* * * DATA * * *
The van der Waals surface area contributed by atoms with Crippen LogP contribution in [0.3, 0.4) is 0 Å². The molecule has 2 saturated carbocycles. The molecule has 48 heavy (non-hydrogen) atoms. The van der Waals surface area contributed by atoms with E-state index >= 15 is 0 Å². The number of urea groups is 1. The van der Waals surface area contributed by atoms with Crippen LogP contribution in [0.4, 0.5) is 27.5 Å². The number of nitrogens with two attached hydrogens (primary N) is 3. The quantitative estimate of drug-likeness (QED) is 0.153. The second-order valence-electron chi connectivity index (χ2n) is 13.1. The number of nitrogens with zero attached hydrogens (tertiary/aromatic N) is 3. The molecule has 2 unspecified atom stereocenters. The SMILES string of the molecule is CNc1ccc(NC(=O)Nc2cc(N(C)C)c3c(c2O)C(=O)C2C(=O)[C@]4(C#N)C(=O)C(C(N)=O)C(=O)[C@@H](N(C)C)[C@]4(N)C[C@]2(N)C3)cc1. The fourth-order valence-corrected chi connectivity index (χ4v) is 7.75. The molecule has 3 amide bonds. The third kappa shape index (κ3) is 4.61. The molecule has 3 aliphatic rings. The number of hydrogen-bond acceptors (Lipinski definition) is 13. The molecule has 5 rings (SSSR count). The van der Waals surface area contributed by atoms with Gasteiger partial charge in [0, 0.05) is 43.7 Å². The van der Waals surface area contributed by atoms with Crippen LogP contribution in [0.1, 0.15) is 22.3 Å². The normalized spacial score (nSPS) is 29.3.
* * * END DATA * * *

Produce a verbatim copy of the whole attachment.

The van der Waals surface area contributed by atoms with Crippen LogP contribution in [0.3, 0.4) is 0 Å². The molecule has 2 saturated carbocycles. The molecule has 48 heavy (non-hydrogen) atoms. The van der Waals surface area contributed by atoms with E-state index >= 15 is 0 Å². The number of urea groups is 1. The van der Waals surface area contributed by atoms with Crippen LogP contribution in [0.4, 0.5) is 27.5 Å². The number of nitrogens with two attached hydrogens (primary N) is 3. The quantitative estimate of drug-likeness (QED) is 0.153. The second-order valence-electron chi connectivity index (χ2n) is 13.1. The number of nitrogens with zero attached hydrogens (tertiary/aromatic N) is 3. The molecule has 2 unspecified atom stereocenters. The SMILES string of the molecule is CNc1ccc(NC(=O)Nc2cc(N(C)C)c3c(c2O)C(=O)C2C(=O)[C@]4(C#N)C(=O)C(C(N)=O)C(=O)[C@@H](N(C)C)[C@]4(N)C[C@]2(N)C3)cc1. The fourth-order valence-corrected chi connectivity index (χ4v) is 7.75. The molecule has 3 amide bonds. The third kappa shape index (κ3) is 4.61. The molecule has 3 aliphatic rings. The number of hydrogen-bond acceptors (Lipinski definition) is 13. The molecule has 5 rings (SSSR count). The van der Waals surface area contributed by atoms with Gasteiger partial charge in [0, 0.05) is 43.7 Å². The van der Waals surface area contributed by atoms with Crippen LogP contribution in [0.1, 0.15) is 22.3 Å². The normalized spacial score (nSPS) is 29.3.